FAST TCP Congestion Control Module Implementation and Evaluation in Linux Kernel 2.6
Oral Defence Date:
Friday, June 1, 2007 - 15:00
Professors Marguerite Murphy, Professor Dragutin Petkovic
The existing TCP congestion control algorithms (e.g. Reno, Vegas, Tahoe) are able to perform well in today’s low speed 10/100M Internet environments. It is also well known, however, that as bandwidth-delay products continue to grow, these approaches will eventually become a performance bottleneck themselves. FAST TCP was developed at the California Institute of Technology by Steven Low and Cheng Jin to address this issue for high-speed long latency networks. FAST TCP adjusts its congestion window size depending on the distance from equilibrium, which is defined as the optimum utilization of network capacity. This improves the speed of convergence and the protocol stability. As of Linux 2.6.13, new congestion control algorithms can be added as external kernel modules. The goal of the project presented in this report is to implement a FAST TCP module for the Linux 2.6 kernel for research and evaluation purposes, and then validate the implementation in an existing Internet environment as well as a simple local network environment. Subsequent experiments of this FAST TCP implementation show the congestion window size converges rapidly to a stable state and the protocol software performs relatively well in low speed environments. The contributions of this project include an implementation of the FAST TCP module in Linux 2.6, validation of the module in low speed networks, and a performance comparison with standard protocols.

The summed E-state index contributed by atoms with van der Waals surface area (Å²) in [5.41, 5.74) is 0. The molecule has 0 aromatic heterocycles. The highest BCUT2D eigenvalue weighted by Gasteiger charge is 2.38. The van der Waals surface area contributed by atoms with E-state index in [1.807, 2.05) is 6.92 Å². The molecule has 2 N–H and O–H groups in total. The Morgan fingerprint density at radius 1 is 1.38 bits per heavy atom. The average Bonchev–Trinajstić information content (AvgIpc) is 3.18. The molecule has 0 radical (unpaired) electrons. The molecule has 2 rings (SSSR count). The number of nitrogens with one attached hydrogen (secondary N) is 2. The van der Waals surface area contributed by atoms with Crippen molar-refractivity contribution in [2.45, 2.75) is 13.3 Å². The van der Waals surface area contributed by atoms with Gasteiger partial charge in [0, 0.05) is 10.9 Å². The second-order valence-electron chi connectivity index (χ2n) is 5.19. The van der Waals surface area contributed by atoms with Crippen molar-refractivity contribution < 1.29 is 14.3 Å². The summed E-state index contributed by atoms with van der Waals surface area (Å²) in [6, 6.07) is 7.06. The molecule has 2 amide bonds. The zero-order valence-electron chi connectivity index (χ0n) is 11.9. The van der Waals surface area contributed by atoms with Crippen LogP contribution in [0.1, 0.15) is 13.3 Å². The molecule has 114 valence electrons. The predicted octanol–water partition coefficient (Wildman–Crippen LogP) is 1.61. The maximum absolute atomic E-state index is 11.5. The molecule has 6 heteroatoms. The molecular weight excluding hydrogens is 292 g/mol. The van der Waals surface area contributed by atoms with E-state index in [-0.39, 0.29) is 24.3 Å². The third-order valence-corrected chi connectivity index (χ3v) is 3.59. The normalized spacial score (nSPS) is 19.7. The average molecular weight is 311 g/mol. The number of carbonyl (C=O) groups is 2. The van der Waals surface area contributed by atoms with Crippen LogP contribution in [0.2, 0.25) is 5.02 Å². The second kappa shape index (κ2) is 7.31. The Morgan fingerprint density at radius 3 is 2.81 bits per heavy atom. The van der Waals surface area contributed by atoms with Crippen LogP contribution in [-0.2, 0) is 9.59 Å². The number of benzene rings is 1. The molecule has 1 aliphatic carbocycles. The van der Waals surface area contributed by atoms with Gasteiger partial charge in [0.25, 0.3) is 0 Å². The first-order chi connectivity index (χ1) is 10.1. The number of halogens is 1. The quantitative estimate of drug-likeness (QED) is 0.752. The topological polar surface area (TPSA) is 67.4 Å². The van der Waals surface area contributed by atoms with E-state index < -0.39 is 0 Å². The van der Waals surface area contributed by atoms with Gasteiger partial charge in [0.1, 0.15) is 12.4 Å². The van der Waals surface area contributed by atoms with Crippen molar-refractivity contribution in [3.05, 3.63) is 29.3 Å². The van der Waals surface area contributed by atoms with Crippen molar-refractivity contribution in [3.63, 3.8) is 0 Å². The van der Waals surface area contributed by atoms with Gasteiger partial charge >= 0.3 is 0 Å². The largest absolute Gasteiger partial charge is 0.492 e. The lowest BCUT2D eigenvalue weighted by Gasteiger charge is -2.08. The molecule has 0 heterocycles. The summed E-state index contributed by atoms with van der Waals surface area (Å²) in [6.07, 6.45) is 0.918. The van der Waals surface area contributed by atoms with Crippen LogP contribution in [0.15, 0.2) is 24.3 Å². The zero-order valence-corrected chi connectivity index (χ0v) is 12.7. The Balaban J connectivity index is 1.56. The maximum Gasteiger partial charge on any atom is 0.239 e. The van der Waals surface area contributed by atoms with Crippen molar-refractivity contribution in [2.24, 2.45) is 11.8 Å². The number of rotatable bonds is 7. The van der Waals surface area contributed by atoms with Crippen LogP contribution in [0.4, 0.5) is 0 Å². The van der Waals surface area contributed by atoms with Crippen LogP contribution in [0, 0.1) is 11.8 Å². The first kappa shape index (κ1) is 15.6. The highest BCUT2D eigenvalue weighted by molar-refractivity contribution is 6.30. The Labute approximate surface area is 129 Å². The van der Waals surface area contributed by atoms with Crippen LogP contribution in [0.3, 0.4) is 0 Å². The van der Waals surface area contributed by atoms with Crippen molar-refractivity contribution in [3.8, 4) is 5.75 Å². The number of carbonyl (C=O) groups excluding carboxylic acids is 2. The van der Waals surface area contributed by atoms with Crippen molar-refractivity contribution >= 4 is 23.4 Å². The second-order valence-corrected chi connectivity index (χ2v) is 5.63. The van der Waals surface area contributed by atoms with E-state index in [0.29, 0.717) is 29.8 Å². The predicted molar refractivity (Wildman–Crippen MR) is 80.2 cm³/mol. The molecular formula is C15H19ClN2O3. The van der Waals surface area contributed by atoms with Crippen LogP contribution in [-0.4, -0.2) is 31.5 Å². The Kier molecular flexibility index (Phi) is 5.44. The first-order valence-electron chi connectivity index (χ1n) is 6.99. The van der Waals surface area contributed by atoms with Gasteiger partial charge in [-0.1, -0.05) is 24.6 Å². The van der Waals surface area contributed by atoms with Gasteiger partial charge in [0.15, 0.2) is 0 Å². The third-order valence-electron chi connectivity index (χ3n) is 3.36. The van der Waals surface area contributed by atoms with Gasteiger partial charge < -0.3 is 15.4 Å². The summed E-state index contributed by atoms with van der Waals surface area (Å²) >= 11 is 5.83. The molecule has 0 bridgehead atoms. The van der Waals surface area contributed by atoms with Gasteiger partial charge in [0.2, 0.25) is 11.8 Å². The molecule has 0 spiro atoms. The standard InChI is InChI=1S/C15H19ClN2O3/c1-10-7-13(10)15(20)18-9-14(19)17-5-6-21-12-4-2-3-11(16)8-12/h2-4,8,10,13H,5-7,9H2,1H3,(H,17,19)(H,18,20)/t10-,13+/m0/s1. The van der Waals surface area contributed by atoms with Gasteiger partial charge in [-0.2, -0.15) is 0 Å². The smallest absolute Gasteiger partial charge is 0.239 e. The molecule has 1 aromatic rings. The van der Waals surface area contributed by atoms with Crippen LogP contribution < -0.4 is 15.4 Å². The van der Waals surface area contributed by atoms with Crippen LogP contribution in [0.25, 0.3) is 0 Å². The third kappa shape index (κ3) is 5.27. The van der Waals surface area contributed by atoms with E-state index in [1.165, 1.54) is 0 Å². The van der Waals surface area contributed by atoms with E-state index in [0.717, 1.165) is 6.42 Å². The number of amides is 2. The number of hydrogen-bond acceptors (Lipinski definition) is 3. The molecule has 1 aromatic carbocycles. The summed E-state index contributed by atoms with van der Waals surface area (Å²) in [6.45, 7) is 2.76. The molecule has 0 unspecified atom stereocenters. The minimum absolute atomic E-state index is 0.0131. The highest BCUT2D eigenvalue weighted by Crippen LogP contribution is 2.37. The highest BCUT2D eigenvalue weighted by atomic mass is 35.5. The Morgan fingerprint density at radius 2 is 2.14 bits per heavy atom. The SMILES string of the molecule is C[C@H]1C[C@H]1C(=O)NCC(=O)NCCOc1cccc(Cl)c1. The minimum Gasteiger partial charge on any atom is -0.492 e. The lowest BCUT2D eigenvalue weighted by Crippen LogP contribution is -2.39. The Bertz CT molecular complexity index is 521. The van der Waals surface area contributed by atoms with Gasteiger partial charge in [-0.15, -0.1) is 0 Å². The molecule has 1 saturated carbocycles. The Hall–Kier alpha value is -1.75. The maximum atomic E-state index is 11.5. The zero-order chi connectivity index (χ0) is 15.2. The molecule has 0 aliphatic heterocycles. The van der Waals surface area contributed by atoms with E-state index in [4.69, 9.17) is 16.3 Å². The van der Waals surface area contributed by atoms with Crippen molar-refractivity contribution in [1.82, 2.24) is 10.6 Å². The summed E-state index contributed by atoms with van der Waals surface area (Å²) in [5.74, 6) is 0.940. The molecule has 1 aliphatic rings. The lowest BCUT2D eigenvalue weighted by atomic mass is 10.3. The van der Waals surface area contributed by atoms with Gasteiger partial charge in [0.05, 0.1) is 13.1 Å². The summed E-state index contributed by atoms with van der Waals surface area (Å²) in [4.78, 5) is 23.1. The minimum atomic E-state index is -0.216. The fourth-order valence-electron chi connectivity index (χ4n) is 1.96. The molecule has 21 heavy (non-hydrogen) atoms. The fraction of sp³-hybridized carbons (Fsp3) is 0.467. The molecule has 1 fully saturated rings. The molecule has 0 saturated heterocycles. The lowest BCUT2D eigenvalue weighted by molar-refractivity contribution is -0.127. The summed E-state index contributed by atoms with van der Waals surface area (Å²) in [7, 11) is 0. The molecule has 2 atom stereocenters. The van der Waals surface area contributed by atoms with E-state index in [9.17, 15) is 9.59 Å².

TCP, FAST TCP, TCP TAHOE, TCP RENO, TCP VEGAS, High speed long latency networks, Equilibrium, Linux 2.6 Kernel, Congestion Window Size